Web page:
Nigeria has joined the rest of the world to mark this year’s edition of the World Leprosy Day on Sunday, January, 27th 2019. The year’s theme “Zero Discrimination to stigmatization”. It is a global campaign to end stigmatisation of people with leprosy
To commemorate the event, Washington Uba, a documentary artist and photographer, held an exhibition of his works, spanning over eight years on the plight of people with leprosy at the Parliament Bar, Red Street, Jakande Estate, Isolo, Lagos.
The aim of the event was to raise awareness about the disease which many people believed had been eradicated and a call to end stigmatisation of the people with leprosy.
Part of the activities marking the event was a round table discussion and an interactive session. The event, which drew people from all walks of life, was chaired by Mr Otun, of the Guardian Newspapers.
The Programme Coordinator, Washington Uba, believed that people affected by leprosy should not be defined by the disease and shouldn’t be socially alienated. He noted that more too often than not, people affected by leprosy were forced out of school, marriage or work because of stigma. He further stressed that negative social attitudes could also prevent people with leprosy from seeking medical help and therefore, delay early diagnosis and treatments.
“That is why we are calling for an end to the stigma, prejudice and discrimination of people affected by leprosy and their families,” he said.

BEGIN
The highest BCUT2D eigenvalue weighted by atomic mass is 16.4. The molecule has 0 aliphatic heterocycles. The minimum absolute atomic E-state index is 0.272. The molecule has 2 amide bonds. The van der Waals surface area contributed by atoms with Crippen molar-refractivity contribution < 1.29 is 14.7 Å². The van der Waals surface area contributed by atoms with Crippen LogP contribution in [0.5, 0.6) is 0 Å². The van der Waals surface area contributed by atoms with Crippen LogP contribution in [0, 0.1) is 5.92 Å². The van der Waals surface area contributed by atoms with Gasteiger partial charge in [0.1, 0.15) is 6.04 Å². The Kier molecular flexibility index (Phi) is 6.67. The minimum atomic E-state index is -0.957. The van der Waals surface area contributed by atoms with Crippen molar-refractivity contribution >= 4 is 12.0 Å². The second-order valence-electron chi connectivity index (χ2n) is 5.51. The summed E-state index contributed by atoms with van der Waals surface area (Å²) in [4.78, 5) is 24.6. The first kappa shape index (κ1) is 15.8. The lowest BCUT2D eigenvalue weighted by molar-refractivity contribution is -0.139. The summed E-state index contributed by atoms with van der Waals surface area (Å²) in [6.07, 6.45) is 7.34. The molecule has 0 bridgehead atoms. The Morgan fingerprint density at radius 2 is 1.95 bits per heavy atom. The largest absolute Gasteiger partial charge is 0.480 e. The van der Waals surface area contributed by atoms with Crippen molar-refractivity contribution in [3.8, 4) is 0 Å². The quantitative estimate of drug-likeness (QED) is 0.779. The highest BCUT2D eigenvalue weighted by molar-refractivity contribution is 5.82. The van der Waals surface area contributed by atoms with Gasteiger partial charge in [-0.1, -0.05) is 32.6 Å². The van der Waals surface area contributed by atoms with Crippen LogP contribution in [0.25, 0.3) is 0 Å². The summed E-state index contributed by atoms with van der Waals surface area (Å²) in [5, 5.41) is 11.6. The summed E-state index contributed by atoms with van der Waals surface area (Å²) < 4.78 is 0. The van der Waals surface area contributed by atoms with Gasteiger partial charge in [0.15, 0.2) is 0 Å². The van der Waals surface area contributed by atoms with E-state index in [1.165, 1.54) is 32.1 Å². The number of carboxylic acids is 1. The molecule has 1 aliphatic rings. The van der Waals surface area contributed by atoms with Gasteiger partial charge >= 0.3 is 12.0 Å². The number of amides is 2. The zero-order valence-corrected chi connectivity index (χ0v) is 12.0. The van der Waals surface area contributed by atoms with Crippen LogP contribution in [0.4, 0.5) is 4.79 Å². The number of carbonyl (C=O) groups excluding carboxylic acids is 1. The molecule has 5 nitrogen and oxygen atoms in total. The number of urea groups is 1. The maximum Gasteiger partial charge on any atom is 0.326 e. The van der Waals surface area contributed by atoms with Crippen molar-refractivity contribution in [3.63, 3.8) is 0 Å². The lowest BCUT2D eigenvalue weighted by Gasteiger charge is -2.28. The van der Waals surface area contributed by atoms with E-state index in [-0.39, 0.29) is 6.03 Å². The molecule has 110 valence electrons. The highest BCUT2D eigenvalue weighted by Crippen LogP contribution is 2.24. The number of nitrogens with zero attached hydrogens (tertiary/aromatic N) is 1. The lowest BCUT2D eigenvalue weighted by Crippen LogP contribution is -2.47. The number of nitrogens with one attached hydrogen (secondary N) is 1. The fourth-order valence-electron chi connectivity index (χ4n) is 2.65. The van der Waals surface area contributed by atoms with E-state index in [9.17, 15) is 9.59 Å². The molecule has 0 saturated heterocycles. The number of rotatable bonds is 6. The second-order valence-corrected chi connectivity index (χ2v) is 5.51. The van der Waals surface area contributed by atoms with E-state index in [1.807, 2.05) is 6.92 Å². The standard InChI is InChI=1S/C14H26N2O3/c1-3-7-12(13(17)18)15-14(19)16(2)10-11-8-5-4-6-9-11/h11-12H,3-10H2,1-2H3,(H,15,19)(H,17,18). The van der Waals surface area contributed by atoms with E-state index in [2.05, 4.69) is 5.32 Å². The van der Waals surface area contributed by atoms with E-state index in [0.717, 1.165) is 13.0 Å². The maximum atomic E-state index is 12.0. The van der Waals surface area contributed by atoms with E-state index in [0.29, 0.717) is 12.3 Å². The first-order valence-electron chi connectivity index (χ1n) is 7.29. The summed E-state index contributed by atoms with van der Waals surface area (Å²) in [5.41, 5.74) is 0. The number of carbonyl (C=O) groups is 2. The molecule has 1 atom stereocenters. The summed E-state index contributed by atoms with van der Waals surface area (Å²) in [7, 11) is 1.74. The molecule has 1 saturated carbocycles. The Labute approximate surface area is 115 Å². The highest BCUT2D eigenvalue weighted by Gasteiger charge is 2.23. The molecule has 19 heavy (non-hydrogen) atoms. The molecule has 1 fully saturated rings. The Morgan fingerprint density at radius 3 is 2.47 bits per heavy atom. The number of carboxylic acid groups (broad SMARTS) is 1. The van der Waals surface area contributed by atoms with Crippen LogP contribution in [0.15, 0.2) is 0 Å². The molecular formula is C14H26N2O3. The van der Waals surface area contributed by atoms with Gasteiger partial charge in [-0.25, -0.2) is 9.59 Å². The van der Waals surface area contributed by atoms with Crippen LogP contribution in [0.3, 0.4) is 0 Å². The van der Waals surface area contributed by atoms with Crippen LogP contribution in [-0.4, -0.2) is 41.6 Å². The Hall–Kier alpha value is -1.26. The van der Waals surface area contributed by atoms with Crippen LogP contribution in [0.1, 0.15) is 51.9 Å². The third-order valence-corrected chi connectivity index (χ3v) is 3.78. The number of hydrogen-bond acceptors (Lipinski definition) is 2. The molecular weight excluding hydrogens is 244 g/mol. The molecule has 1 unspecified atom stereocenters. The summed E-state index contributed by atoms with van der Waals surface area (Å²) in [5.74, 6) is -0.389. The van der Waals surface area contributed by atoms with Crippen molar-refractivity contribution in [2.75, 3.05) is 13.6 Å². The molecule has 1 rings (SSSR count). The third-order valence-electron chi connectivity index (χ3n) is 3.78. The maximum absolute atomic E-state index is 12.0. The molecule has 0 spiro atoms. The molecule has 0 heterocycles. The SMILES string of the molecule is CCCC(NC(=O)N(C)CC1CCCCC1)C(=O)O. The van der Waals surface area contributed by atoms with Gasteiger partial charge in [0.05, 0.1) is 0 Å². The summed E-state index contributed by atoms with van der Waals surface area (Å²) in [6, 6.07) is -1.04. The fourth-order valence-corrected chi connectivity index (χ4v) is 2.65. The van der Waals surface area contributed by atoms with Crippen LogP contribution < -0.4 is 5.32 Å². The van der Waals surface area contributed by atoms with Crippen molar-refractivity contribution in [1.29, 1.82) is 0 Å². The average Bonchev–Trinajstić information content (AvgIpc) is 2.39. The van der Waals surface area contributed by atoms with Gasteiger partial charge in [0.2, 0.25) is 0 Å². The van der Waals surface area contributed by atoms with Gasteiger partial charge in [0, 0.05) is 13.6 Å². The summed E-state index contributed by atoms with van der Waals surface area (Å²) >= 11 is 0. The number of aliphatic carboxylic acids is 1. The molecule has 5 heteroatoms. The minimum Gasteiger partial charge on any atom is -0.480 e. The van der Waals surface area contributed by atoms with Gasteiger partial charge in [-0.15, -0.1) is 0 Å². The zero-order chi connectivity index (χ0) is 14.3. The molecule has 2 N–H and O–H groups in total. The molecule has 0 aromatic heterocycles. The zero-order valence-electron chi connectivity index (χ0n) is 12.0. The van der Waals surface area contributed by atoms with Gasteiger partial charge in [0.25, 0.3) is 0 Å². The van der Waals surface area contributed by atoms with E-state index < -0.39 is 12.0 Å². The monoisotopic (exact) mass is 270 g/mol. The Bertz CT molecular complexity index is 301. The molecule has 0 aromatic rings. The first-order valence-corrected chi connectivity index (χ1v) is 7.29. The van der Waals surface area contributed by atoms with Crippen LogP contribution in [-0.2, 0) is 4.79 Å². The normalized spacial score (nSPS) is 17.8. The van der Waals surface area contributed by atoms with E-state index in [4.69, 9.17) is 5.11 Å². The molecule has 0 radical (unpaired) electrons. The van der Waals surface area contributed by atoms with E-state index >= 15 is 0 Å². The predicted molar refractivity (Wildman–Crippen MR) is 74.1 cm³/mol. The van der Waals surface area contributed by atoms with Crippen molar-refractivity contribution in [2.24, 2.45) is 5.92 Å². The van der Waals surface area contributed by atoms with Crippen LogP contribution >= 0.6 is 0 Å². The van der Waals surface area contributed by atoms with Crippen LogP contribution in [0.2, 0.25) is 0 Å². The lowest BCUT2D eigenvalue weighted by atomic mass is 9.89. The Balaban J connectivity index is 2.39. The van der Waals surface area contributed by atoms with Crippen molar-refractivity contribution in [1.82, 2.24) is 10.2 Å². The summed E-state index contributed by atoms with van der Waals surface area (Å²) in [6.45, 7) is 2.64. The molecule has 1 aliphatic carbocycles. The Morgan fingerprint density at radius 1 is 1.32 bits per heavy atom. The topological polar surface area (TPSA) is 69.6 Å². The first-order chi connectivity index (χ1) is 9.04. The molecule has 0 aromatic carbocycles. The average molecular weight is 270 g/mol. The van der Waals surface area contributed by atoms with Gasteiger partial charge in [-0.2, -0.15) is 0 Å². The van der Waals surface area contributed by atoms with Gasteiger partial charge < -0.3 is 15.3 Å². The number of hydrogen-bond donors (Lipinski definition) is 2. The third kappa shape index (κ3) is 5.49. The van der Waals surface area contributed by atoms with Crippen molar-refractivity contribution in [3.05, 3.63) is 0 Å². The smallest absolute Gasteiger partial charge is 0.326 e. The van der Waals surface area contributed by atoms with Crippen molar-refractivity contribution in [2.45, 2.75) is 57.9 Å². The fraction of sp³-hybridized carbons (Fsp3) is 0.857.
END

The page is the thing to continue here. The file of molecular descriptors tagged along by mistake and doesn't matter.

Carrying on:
The event was put together with support from Global Systems Resources, 360 Studios and Charity Care Network. The World Leprosy Day is an annual event which is observed on the last Sunday in January.
The date was chosen by French humanitarian and one of the ILEP’s founding fathers, Raul Foilereau, in 1953, because it was the third Sunday from Epiphany in the Catholic calendar, a time when the Catholic Church reads the story of the gospel when Jesus Christ meets and heals a person with leprosy while in India, the World Leprosy Day is celebrated on January, 30th every year to coincide with the death of Matmaha Ghandi who died on that day in 1948. He worked tirelessly to help those affected with the disease
Washington Uba is a Documentary Photographer whose artistic endeavour was engineered by his passion for charity work in 2005 having worked for charity for over a decade. It started with a street documentation of the destitute (Beggars) within Lagos state, Nigeria, and later on discovered the Family Support Destitute Home, Oko Baba at Ebutte-Metta, Lagos State, where similar documentation was carried out simultaneously with other charity activities.
Within this period of documentation and exhibition of his works, he decided to engage in a larger scale of documentation nationwide where captured most of his subject with a view to giving his social struggle a holistic approach. It is in this premise that the Leprosy Colony documentation project began with the title “The Images of God”. He also carried out a motion documentation of a special category of the hearing and speech impaired entrepreneurs entitled “Handicapibility”.